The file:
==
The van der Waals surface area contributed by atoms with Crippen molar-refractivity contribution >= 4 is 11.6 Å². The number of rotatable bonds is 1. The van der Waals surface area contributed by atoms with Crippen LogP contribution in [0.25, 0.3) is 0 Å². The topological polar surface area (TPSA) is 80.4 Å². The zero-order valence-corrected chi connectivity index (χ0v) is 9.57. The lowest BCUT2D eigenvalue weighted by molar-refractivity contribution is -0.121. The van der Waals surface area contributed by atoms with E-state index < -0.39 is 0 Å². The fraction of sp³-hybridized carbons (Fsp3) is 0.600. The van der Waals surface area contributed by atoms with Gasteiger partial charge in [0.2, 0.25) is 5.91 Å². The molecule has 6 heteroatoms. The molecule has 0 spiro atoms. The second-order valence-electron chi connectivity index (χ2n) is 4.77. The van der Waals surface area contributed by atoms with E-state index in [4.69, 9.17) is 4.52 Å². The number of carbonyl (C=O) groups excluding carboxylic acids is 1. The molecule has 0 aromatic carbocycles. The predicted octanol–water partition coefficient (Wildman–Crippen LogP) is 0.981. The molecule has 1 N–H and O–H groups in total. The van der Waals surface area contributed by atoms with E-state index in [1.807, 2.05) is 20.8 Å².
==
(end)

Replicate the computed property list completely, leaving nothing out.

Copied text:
The van der Waals surface area contributed by atoms with Crippen molar-refractivity contribution >= 4 is 11.6 Å². The number of rotatable bonds is 1. The van der Waals surface area contributed by atoms with Crippen LogP contribution in [0.25, 0.3) is 0 Å². The topological polar surface area (TPSA) is 80.4 Å². The zero-order valence-corrected chi connectivity index (χ0v) is 9.57. The lowest BCUT2D eigenvalue weighted by molar-refractivity contribution is -0.121. The van der Waals surface area contributed by atoms with E-state index < -0.39 is 0 Å². The fraction of sp³-hybridized carbons (Fsp3) is 0.600. The van der Waals surface area contributed by atoms with Gasteiger partial charge in [0.2, 0.25) is 5.91 Å². The molecule has 6 heteroatoms. The molecule has 0 spiro atoms. The second-order valence-electron chi connectivity index (χ2n) is 4.77. The van der Waals surface area contributed by atoms with E-state index in [4.69, 9.17) is 4.52 Å². The number of carbonyl (C=O) groups excluding carboxylic acids is 1. The molecule has 0 aromatic carbocycles. The predicted octanol–water partition coefficient (Wildman–Crippen LogP) is 0.981. The molecule has 1 N–H and O–H groups in total. The van der Waals surface area contributed by atoms with E-state index in [1.807, 2.05) is 20.8 Å².